With her decades of experience and network across Nigeria, she wrote extensively and consulted for many institutions on Nigerian and African matters. She also testified at the U.S. Senate and Congressional committee hearings on Nigeria and U.S. Africa policy. She was on the board of United Bank for Africa (UBA) from 1998–2005. She was a member of Conoco Philips’ Nigeria Advisory Council and was a founding Board of Trustees member of the TY Danjuma Foundation where she served on the programmes committee of the Board from its inception in 2009.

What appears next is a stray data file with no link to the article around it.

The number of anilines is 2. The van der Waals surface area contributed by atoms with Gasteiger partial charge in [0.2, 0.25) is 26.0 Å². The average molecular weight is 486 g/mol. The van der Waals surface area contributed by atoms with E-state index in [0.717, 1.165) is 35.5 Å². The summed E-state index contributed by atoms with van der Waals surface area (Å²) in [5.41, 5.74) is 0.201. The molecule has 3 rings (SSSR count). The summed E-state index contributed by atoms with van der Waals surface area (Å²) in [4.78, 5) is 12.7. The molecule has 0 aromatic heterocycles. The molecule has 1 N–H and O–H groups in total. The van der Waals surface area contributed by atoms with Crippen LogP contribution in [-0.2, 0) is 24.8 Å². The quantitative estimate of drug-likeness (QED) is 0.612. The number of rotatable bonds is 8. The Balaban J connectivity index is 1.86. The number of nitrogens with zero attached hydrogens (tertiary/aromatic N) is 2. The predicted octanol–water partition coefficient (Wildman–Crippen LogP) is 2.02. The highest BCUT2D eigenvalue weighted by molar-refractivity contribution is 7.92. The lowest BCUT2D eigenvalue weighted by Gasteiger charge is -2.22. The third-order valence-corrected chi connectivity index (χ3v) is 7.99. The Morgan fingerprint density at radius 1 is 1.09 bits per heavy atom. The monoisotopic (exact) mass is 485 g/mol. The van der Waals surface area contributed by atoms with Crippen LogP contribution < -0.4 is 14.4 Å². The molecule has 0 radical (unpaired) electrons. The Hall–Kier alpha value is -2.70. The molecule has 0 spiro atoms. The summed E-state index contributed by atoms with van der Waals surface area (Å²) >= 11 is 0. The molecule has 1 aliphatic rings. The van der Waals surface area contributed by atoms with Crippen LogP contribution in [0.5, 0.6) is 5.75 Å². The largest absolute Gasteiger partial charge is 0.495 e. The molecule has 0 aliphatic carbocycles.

Prof. Jean Herskovits’ last known public lecture here in Nigeria was at the Nigerian Institute of International Affairs (NIIA), Lagos, to mark the 10th anniversary memorial of her late friend, Gen. Joseph Garba. She titled her paper “How to be a Nigerian”, a title she borrowed from a book of the same title by Mr Peter Enahoro. In the lecture she said, “As a historian, and one privileged to have watched Nigeria closely since just before its independence, I will look briefly at Nigerianness over the years. To speak only about the present would be to do what Joe Garba deplored – ignoring history. As every student of history knows, however, you can use, or misuse, it to make whatever case you choose; we see too much of that now. But what I will do is put Nigeria’s experience into a larger historical and geographical context, and draw some implications for thinking about the Nigerian future that Joe Garba believed in and many here today share.”